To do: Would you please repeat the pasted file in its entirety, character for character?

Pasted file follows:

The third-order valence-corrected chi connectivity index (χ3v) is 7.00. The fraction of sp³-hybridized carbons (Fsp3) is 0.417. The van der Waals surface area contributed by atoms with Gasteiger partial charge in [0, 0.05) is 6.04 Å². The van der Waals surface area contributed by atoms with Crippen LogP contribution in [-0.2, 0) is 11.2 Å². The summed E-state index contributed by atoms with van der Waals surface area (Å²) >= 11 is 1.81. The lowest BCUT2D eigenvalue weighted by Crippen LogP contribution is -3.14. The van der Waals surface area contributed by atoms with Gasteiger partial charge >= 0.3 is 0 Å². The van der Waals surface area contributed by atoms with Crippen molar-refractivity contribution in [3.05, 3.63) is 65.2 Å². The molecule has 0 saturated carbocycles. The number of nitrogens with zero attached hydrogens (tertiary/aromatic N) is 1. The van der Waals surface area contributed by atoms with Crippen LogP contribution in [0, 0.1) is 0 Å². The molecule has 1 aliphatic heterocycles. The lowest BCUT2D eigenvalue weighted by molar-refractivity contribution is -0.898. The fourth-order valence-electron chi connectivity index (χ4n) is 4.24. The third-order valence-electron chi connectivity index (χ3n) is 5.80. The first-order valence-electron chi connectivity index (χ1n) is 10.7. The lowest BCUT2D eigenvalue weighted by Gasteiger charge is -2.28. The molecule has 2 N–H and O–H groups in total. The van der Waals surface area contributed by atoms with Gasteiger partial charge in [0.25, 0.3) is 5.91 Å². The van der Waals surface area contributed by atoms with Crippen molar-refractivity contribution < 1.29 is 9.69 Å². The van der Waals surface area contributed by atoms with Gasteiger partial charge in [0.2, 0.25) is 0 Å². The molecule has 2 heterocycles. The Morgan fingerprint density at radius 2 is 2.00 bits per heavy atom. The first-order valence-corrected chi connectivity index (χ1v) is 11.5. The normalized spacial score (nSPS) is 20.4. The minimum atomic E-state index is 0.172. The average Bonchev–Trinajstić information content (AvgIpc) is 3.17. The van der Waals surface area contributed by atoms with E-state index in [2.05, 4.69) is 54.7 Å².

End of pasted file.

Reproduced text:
The third-order valence-corrected chi connectivity index (χ3v) is 7.00. The fraction of sp³-hybridized carbons (Fsp3) is 0.417. The van der Waals surface area contributed by atoms with Gasteiger partial charge in [0, 0.05) is 6.04 Å². The van der Waals surface area contributed by atoms with Crippen LogP contribution in [-0.2, 0) is 11.2 Å². The summed E-state index contributed by atoms with van der Waals surface area (Å²) >= 11 is 1.81. The lowest BCUT2D eigenvalue weighted by Crippen LogP contribution is -3.14. The van der Waals surface area contributed by atoms with Gasteiger partial charge >= 0.3 is 0 Å². The van der Waals surface area contributed by atoms with Crippen molar-refractivity contribution in [3.05, 3.63) is 65.2 Å². The molecule has 0 saturated carbocycles. The number of nitrogens with zero attached hydrogens (tertiary/aromatic N) is 1. The van der Waals surface area contributed by atoms with Crippen LogP contribution in [0, 0.1) is 0 Å². The molecule has 1 aliphatic heterocycles. The lowest BCUT2D eigenvalue weighted by molar-refractivity contribution is -0.898. The fourth-order valence-electron chi connectivity index (χ4n) is 4.24. The third-order valence-electron chi connectivity index (χ3n) is 5.80. The first-order valence-electron chi connectivity index (χ1n) is 10.7. The lowest BCUT2D eigenvalue weighted by Gasteiger charge is -2.28. The molecule has 2 N–H and O–H groups in total. The van der Waals surface area contributed by atoms with Gasteiger partial charge in [0.25, 0.3) is 5.91 Å². The van der Waals surface area contributed by atoms with Crippen molar-refractivity contribution < 1.29 is 9.69 Å². The van der Waals surface area contributed by atoms with Gasteiger partial charge in [0.2, 0.25) is 0 Å². The molecule has 2 heterocycles. The Morgan fingerprint density at radius 2 is 2.00 bits per heavy atom. The first-order valence-corrected chi connectivity index (χ1v) is 11.5. The normalized spacial score (nSPS) is 20.4. The minimum atomic E-state index is 0.172. The average Bonchev–Trinajstić information content (AvgIpc) is 3.17. The van der Waals surface area contributed by atoms with E-state index in [2.05, 4.69) is 54.7 Å².